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The one-day conference provided multiple opportunities to understand the advancements and innovations in welding process and also the problems it faces in India.

Confederation of Indian Industry Addressing automated welding in India

Jan 20, 2017

The Confederation of Indian Industry recently held a one-day conference in Mumbai to address the challenges being faced by the welding industry in India. A post-event report…

Today, welding is one of the core modern technologies going through a complete evolution. In India, welding contributes significantly to the GDP in several ways, such as welding intensive industries, auxiliary products, complementary goods, employment, and user industries. On these lines, CII recently organised the first edition of the CII Welding Conference 2016 held in Mumbai. The one-day conference provided multiple opportunities to understand the advancements and innovations in welding process and also the problems it faces in India, discussing the ways to solve and overcome them.

Advancements in welding

The first session of the conference covered the topic of advancements and challenges faced in the sector. The welcome address was given by A Shivkumar, Conference Chairman & former Chief Executive, EWAC Alloys. This was followed by an overview of the survey report, given by Chetan Ligade, Director – Projects, BDB India. The next address was delivered by the guest of honour, Y S Trivedi, Executive Vice President and Member of the Board, Heavy Engineering IC, Larsen & Tourbo, who discussed the advancements of welding in manufacturing, construction and country-wide infrastructures and also focused on the stopgaps it faces in India. The final address of the first session was given by Subhash Desai, Hon’ble Minister of Industries and Mining,Government of Maharashtra.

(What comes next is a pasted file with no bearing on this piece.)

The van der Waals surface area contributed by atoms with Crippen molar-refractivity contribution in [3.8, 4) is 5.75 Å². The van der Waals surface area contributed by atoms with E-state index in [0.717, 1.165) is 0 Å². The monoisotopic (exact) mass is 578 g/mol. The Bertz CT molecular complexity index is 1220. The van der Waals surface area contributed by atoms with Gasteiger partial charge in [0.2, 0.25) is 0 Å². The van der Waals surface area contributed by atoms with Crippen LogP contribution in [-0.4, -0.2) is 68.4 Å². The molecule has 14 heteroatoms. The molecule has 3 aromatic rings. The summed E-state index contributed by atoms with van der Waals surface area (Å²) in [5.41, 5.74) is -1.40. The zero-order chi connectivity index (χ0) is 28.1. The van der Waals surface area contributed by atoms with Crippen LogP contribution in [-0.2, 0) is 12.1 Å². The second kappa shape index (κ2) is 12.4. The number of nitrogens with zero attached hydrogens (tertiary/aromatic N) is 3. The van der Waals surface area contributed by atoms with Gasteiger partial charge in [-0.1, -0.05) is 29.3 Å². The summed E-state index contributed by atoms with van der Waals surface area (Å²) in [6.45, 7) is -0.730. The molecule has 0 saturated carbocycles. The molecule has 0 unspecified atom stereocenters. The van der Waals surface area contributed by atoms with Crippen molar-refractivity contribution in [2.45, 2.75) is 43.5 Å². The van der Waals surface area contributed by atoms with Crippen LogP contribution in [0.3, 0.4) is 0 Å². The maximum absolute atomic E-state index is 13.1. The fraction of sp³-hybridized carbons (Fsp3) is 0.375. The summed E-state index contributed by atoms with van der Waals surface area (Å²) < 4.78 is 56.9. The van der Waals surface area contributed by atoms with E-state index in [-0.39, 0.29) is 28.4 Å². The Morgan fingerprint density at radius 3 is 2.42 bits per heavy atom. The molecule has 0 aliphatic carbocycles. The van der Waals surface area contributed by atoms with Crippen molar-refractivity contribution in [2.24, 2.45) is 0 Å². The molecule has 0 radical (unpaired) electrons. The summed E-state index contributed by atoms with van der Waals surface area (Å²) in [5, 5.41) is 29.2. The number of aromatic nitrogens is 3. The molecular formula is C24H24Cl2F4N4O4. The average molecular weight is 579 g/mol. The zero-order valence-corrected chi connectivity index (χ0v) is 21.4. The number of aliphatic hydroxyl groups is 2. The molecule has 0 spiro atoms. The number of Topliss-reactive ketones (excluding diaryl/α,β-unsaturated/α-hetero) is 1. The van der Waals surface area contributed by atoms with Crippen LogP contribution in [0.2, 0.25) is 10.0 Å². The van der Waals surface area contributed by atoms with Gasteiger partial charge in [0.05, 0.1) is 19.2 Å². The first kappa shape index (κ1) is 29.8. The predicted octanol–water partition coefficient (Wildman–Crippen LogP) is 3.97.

Future trends

The next session focused on the future trends, which include Internet of Things, automated welding and Additive Manufacturing in India. The keynote for this session was given by S Sundarram, Managing Director, Lincoln Electric, who emphasised on the need for global knowhow and advancements in this sector. Speaking further on this, the next speaker, Rashmi Ranjan Mohapatra, Managing Director, Kemppi India, opined that intelligent and interconnected systems need to be adopted to enhance automated welding. Then, Gautam Banerjee, Managing Director, Kaiyuan Welding & Cutting Automation, spoke of smarter products and services by adopting smart manufacturing practices. The final remarks for the session were given by Jonathan Martin, Friction Stir Welding Section Manager, TWI and the session was moderated by Shivkumar.

Challenges in welding sector